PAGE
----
In spite of the fact that the restoration of balance as the social norm would benefit everyone, including the wealthy, the mega-rich can be relied on to oppose it, or any change that might improve our unacceptable inequality. They know that greater equality would spoil the free party they are enjoying at our expense.

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3 CommentsLeave a comment

  1. We have become so damn efficient that we are no longer effective.

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  2. If productivity per worker is increasing, there is a bigger pie to share amongst your country as a whole. Reducing labour would just reduce the pie, and even if it is shared more equitably, would it not be a smaller slice of pie? Perhaps, instead what is needed is that all workers are paid rents equivalent to their share of output profit. As long as everybody is paid according to what they can provide as input, not only will the pie continue to grow, but it would be more fairly divided. Perhaps the real problem is the distribution of wealth. Maybe America needs a tax review?

    In the long run, all productivity growth is good, the labour force will reshape to the jobs that are needed. Frictional unemployment is a necessary evil as jobs change. Rather than advocating less work, maybe there should be education programs, retraining redundant workers to make them useful again.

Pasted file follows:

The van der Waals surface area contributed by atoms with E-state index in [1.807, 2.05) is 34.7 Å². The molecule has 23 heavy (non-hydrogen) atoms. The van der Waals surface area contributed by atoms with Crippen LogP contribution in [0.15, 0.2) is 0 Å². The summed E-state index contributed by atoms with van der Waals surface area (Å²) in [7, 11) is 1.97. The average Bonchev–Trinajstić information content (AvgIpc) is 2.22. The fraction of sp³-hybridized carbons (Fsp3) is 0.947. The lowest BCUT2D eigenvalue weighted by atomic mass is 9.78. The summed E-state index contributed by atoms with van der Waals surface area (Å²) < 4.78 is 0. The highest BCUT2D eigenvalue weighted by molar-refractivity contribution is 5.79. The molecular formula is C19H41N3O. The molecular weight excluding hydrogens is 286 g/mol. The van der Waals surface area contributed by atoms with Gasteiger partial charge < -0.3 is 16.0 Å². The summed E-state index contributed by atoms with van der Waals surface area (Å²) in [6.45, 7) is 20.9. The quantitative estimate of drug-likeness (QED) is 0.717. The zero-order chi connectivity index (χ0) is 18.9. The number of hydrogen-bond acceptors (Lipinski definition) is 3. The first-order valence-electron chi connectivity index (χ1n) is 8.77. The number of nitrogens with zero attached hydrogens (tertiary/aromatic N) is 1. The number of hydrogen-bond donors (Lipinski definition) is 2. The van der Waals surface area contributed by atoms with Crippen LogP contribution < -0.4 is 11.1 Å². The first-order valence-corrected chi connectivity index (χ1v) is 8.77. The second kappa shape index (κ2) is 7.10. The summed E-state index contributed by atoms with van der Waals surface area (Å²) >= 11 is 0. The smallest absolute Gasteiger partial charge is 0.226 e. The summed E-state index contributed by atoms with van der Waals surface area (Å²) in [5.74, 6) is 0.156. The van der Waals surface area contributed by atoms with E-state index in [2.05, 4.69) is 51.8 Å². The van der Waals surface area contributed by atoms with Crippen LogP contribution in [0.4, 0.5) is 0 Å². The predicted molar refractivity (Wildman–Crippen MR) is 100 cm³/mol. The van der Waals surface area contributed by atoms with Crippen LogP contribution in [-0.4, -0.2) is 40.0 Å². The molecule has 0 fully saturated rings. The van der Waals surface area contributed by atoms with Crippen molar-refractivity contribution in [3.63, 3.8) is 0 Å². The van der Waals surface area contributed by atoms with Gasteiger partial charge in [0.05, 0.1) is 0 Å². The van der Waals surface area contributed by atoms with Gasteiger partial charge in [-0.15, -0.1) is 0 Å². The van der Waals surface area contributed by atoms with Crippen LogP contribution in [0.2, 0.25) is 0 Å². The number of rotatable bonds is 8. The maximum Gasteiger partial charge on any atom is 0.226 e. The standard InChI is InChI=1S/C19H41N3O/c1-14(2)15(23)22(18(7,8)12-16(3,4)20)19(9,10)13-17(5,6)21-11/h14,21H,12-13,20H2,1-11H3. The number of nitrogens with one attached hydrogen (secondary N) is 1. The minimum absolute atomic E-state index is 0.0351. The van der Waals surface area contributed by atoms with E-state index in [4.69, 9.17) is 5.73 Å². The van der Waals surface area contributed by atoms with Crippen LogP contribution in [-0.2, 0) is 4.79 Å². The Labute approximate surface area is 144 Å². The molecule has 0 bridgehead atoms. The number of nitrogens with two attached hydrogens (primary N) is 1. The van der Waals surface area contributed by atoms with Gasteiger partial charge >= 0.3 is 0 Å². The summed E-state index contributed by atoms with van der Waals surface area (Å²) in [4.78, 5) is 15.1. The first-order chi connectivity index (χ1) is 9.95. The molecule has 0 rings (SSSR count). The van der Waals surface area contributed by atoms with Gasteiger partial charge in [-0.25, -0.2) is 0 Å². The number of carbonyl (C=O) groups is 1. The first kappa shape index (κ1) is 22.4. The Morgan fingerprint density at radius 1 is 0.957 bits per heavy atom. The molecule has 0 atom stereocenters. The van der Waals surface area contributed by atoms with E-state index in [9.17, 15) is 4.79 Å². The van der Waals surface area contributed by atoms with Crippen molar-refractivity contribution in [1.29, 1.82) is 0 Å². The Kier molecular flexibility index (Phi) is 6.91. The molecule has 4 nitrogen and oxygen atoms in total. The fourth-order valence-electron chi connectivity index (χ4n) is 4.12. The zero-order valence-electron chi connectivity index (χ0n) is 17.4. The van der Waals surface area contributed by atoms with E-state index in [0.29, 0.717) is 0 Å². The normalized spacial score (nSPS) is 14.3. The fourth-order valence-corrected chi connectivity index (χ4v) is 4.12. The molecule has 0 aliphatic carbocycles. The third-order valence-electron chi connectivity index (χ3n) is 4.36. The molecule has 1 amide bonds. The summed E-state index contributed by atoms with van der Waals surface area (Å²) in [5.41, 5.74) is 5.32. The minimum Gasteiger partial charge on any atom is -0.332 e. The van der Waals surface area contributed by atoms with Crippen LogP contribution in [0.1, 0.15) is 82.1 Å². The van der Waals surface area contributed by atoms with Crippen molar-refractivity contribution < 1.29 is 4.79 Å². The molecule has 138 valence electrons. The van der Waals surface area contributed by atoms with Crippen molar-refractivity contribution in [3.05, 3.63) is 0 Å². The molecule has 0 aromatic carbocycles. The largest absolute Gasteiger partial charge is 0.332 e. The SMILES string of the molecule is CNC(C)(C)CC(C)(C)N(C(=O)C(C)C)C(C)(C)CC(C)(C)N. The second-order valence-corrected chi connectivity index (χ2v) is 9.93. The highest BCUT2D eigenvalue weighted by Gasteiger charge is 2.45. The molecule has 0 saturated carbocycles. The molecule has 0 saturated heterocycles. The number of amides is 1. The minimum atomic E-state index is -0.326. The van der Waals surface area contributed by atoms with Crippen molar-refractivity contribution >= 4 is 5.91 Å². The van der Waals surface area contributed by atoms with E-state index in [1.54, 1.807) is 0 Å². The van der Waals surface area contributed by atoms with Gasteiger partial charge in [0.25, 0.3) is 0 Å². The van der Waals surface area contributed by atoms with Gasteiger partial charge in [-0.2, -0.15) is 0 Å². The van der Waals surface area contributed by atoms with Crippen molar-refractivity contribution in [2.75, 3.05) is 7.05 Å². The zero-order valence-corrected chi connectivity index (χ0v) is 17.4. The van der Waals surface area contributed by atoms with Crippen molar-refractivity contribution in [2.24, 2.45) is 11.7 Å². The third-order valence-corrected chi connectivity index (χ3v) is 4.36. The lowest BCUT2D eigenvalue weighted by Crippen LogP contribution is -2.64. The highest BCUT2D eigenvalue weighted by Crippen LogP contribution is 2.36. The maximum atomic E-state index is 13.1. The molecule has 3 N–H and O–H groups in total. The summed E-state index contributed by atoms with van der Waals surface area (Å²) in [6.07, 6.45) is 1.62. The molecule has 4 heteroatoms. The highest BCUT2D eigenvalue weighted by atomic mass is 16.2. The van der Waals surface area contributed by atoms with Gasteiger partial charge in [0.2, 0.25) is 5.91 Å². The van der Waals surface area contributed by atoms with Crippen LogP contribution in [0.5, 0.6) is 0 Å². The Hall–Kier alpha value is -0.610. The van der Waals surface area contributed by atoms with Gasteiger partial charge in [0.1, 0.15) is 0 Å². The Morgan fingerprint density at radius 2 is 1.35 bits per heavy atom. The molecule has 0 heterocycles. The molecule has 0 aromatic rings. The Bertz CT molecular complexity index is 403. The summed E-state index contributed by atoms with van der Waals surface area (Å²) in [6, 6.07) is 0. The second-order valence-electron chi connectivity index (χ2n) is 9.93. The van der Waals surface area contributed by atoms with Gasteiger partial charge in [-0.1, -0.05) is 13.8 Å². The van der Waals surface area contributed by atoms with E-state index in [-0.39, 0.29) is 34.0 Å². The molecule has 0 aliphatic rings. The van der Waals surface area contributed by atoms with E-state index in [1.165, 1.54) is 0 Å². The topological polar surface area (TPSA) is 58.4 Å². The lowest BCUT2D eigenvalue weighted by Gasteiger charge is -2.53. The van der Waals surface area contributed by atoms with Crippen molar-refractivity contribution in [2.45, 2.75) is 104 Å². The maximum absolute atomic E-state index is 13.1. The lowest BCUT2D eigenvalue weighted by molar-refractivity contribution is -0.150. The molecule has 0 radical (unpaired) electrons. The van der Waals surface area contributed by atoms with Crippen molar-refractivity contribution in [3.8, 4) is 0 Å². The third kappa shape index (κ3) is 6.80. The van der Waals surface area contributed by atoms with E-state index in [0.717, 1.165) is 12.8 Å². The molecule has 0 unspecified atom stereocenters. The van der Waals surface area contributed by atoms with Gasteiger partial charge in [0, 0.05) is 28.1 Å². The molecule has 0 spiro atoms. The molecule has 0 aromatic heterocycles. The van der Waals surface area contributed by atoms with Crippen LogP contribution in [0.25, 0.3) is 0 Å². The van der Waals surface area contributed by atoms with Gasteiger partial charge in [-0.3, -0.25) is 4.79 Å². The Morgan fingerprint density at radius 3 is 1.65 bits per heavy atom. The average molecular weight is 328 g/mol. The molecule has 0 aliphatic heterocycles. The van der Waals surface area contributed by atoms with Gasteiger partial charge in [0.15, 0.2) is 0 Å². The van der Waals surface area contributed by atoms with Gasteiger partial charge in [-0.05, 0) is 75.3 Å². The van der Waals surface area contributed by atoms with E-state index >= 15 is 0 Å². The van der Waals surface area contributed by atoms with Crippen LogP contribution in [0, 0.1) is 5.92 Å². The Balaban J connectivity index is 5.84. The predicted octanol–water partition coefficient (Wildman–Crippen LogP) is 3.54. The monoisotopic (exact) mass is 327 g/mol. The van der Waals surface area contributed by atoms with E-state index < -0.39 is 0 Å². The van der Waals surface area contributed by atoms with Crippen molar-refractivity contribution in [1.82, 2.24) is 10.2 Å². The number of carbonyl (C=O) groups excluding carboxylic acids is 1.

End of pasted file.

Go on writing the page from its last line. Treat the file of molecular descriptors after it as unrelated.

Plus,i think you would need to take into account. If people had more time due to a shorter working week, they would need a lower living wage to counteract the opportunity cost of the forgone working time. They now have additional time to partake in cost saving initiatives such as growing their own food, baking, shopping around for bargains, sewing etc.

    Correct me if i am wrong, these are just my thoughts. Probably not super well formed at present.

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    • Thank you for your thoughtful comment. You are right that productivity growth is good, or at least inevitable, and also that distribution of wealth is a crucial factor. Retraining redundant workers is the standard effort. The new problem is that there are too many of them for the few jobs available. It’s certainly undesirable to have unemployed people receiving assistance other than temporarily. If we had Living Wage and a shorter work week, everyone would be productive and paying taxes. There would be significant adjustment problems, but we managed to go from a 72-hour week in the 19th century to a 40-hour week in the 20th.